Data was collected using a self-administered questionnaire which was designed by the investigators following an extensive literature search. It was pre-tested on 10 students from a batch that was not a part of the study sample. The first section of the questionnaire was on socio-demographic factors, details of academic achievements and intention to migrate abroad to which they had to answer ‘yes’, ‘no’ and ‘not sure’. Based on the answer to the last question they were directed to answer only one of the next three sections. These sections were mainly on participants’ reasons to stay in the country or migrate and factors related to the decision. Each section had questions regarding prevailing factors supporting a decision to migrate, as well those opposing it. First and fourth year students were approached after a lecture session and invited to participate in the study. Those consenting were given the questionnaire. Pre-interns were sent the same questionnaire developed as a Google® form sent to their e-mail address. They were requested to fill and submit the form if they consent to participate in the study.

Data were entered and analyzed using Statistical Package of Social Sciences (SPSS)® version 19. Descriptive statistics were outlined with frequencies, proportions, percentages and summarized using mean with standard deviation. Significance of dichotomous variables were analyzed using chi-square test (and Fishers exact test where appropriate), and those of continuous variables with independent t-test. Ethical approval for the study was obtained from Ethics Review Committee, Faculty of Medicine, University of Colombo.

Results

There were 374 respondents for the study, 162 first year students (Response rate; 84%, females; 104, 64.2%), 159 fourth year students (Response rate; 84.6%, females; 85, 53.5%) and 53 pre-interns (Response rate; 42% females; 22, 41.5%). The highest percentage of participants (37.7%) were from Colombo district where the faculty was located within the precincts of the capital city, Colombo. Out of all the participants 84.8% were Sinhalese and 11.5% were Tamils. Two participants each from first and fourth year batches had not responded to the question on intention to migrate. The basic demographic characteristics of the sample are summarized in Table 1 and Intention on migration of the participants is shown in the Table 2.
Table 1

Characteristics of the sample (n = 374)

Category

Number/mean ± SD

Percentage

Gender

Male

163

43.6

Female

211

56.4

Age (in years)

23.35 ± 1.97 (range 20–28)

 

Year of study

First year

162

43.3

Fourth year

159

42.5

Pre-intern

53

14.2

Ethnicity

Sinhala

317

84.8

Tamil

43

11.5

Muslim

12

3.2

Other

1

0.3

District of residence

Within Colombo

141

37.7

Outside Colombo

233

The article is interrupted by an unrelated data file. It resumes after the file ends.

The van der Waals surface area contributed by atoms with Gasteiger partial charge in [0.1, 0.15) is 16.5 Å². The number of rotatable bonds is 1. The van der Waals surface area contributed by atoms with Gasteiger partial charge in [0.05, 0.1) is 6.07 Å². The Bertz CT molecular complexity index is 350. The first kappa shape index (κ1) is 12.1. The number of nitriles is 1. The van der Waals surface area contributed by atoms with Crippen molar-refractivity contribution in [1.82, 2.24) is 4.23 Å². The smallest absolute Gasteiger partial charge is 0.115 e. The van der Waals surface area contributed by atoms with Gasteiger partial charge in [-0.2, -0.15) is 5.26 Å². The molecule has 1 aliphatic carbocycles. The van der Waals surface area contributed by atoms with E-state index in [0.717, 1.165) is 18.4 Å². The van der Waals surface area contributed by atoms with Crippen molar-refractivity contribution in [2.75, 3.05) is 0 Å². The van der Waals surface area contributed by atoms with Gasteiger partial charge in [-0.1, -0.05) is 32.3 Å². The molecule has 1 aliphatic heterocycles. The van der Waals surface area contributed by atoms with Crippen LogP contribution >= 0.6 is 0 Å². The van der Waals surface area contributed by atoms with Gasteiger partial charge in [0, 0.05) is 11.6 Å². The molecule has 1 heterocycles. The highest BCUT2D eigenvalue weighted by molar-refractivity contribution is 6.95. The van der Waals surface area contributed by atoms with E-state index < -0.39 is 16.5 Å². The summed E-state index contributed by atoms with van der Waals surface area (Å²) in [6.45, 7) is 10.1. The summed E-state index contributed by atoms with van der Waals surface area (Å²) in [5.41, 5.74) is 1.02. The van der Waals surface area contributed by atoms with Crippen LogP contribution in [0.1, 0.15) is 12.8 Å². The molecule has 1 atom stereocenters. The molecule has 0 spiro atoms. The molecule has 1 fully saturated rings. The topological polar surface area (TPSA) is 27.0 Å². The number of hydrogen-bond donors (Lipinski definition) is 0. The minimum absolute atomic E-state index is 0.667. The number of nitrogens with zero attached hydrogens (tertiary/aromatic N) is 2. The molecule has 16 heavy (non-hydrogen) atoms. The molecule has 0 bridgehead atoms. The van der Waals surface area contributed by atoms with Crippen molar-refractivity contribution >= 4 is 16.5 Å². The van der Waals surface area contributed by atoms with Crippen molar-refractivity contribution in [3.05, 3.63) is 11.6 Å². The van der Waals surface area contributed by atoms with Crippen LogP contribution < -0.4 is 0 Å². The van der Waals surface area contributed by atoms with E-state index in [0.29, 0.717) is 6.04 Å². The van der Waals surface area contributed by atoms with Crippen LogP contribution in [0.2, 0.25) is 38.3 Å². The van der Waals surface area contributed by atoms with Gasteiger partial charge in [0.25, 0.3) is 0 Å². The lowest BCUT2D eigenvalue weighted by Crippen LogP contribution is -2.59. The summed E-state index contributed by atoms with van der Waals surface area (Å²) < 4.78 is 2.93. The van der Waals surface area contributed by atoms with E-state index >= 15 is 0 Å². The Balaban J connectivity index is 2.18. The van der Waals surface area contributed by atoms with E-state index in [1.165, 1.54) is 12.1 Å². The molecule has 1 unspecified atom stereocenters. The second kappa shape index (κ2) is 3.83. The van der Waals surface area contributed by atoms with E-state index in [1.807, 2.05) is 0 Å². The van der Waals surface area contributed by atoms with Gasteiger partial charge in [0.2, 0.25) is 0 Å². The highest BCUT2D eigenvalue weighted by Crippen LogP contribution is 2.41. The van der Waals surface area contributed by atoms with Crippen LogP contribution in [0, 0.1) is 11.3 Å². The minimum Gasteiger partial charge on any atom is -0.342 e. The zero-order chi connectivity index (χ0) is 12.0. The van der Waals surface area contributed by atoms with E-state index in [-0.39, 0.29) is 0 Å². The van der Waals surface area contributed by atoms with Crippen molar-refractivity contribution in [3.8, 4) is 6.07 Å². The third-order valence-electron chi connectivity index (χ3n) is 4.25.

62.3

Family income (in rupees, 100 rupees approximates 1 USD)

<20,000

48

19.3

20,001 – 40,000

91

43.6

40,001 – 100,000

156

41.7

>100,000

55

14.7

Not answered

24

6.4

Having own income

Yes

47

12.6

No

204

54.5

Not answered

123

32.8

Table 2

Expressed intention to migrate among the participants of the study*

Intention to migrate

First year (percentage)

Fourth year (percentage)

Pre-intern (percentage)

Total (percentage)

Yes

41 (11)

30 (8)

18 (4.8)

89 (23.8)

No

61 (16.4)

79 (21.2)

22 (6)

162 (43.6)

Not sure

59 (15.9)

49 (13.2)

13 (3.5)

121 (32.6)

Total (columns)

161 (43.3)

158 (42.4)

53 (14.3)

372

*All percentages are calculated using the grand total (n-372) as the denominator.

Table 3 shows several potential associations that may influence the intention to migrate. However, in our sample none of the variables (gender, ethnicity, family income, individual income, having relatives abroad, intention to do postgraduate studies) predicted the intention to migrate (p < 0.05).
Table 3

Association between intention to migrate and potential deciding factors

Variable

Intending to migrate

Not intending to migrate

Chi square value (p value–two tailed)

Gender

Male

47

72

1.61 (0.24)

Female

42

90

 

Ethnicity

Sinhalese

75

131

5.26 (0.07)

Tamil

8

24

 

Muslim

5

7

 

Having relatives/close friends abroad

Yes

43

72

0.35 (0.55)

No

46

90

 

Year of study

First year

41

61

5.59 (0.06)

Fourth year

30

79

 

Pre-intern (graduate)

18

22

 

Ever visited or stayed abroad

Yes

21

53

2.30 (0.13)

No

68

109

 

Intending to do postgraduate studies

Yes

54

90

0.61 (0.43)

No/Not sure

35

72

 

Having an individual income

Yes

22

25

3.25 (0.07)

No

67

137

 

Participants with intention to migrate (n = 89)

The preferred countries for migration were Australia, the United Kingdom and the United States of America with 64 (71.9%), 60 (67.4%) and 47 (52.8%) participants selecting these countries as a potential country for migration respectively. However, of the entire sample, only one had sat for a selection exam to be eligible to practice in one of those countries (i.e., the Australian Medical Council Examination for foreign graduates). Thirty one (34.8%) intended to migrate after entering a postgraduate training programme in Sri Lanka while 22 (24.7%) and 19 (21.3%) intended to migrate soon after internship or after few years of local practice without postgraduate training. Six (6.7%) were planning to migrate even before internship which would effectively disqualify them from Sri Lanka Medical Council permanent registration. The majority (46–51.7%) expressed the wish stay abroad for less than 10 years while 22 (24.7%) wanted to settle abroad for good. Eighteen (20.2%) wanted to stay for more than 10 years but return to Sri Lanka.